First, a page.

Glial fibrillary acidic protein (GFAP) is a main structural protein of astrocytes (astroglia) of the central nervous system (brain and
spinal cord), and it is also found in nonmyelinating Schwann cells of the peripheral nervous system. It sustains the cell shape and participates in the regulation of processes related to cell proliferation, synaptic plasticity, as well as the function of the blood brain barrier.
Biochemistry of GFAP
GFAP belongs to a group of intermediate filament III proteins. To date, ten isoforms of GFAP have been described. However, it is only the predominant isoform (Isoform 1, or GFAP-α) that has been shown to have clinical significance (1). GFAP is a fibrillar protein of approximately 50 kDa. The formation of filaments includes the lateral dimerization of GFAP and head-to-tail polymerization of the dimers that are formed. The protein is highly conserved in different species and it is very similar to some other proteins that also participate in the formation of intermediate filaments, i.e. vimentin, desmin, peripherin and alpha-internexin.
GFAP as a marker in diagnostics
GFAP is a marker of glial cell injury. In circumstances where the glial cells are damaged, GFAP is released from cells and then appears in the blood. GFAP can be detected in blood samples shortly after the damage (2,3).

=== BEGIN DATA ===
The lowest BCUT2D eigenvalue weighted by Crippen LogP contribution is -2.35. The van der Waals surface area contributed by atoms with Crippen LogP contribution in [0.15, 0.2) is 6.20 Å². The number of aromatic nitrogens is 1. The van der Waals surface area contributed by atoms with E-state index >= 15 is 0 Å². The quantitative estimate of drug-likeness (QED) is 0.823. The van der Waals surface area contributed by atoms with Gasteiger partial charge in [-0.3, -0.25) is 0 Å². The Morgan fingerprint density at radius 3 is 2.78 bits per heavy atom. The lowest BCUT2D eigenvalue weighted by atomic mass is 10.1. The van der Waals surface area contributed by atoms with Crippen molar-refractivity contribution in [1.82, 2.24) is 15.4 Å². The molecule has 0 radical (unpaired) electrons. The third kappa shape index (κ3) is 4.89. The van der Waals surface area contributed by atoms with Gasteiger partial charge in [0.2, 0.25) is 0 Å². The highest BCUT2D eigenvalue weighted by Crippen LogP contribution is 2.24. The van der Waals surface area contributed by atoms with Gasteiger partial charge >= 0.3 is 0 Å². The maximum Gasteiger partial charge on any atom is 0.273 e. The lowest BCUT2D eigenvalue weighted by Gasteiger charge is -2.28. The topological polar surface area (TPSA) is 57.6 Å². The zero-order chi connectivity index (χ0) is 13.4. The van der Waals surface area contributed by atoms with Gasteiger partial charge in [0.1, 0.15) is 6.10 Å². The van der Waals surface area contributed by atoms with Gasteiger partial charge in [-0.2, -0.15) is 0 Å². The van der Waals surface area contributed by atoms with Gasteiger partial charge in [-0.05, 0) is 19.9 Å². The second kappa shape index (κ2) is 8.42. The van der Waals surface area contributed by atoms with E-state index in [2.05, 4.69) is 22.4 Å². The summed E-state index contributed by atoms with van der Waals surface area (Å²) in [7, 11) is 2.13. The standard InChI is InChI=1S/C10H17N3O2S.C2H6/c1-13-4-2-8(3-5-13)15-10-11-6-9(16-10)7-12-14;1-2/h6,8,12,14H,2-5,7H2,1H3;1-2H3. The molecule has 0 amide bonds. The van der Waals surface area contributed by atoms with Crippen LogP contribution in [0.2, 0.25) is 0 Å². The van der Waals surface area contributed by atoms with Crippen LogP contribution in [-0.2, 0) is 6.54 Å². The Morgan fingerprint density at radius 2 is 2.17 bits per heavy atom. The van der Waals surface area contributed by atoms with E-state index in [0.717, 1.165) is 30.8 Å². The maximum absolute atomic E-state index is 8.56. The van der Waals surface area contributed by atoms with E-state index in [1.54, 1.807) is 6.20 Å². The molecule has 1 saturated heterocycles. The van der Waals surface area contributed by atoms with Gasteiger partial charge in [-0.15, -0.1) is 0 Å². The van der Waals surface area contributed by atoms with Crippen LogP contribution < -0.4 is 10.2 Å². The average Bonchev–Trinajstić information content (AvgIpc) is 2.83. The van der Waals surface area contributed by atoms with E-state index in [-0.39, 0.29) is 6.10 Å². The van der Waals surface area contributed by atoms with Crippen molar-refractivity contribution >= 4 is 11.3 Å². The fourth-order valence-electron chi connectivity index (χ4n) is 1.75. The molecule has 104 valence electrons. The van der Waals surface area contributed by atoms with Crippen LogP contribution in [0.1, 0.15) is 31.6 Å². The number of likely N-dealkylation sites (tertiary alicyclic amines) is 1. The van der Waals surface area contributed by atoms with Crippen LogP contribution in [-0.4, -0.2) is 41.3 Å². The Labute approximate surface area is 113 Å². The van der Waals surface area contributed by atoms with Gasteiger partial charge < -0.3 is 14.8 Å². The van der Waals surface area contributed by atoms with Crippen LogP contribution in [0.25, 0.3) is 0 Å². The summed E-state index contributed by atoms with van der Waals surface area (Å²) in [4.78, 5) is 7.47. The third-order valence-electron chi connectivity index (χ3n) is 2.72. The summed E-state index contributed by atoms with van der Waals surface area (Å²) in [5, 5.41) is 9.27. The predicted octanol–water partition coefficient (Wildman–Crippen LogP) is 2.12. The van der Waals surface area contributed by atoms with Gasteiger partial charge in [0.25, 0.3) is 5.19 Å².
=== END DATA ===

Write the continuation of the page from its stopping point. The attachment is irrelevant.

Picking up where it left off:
Differentiation between a hemorrhagic and an ischemic stroke. An increasing number of studies have indicated that GFAP might be a useful biomarker for the differentiation between a hemorrhagic and an ischemic stroke. Both can have severe consequences, but since these two forms of strokes have different mechanisms, they require opposite strategies of treatment. Therefore, it is important to find tools that help in terms of differentiating between the two strokes as early as possible. Studies have shown that GFAP increases in the case of a hemorrhagic stroke within two hours after stroke onset, with peaking taking place between 6 and 12 hours after stroke onset. Instead, in the case of an ischemic stroke, the GFAP levels in blood increase at a later time point (2,4).
Marker of traumatic brain injury (TBI). Emerging evidence has shown that GFAP could be used as a TBI biomarker. It was shown that in the case of mild and moderate TBI, GFAP levels demonstrate a marked increase eight hours after the trauma (3). In addition, the concentration of GFAP has also been suggested to predict the outcome of the injury (5). Furthermore, one test that measures GFAP (and UCH-L1) has been approved by the Food and Drug Administration for evaluating mild TBI (6).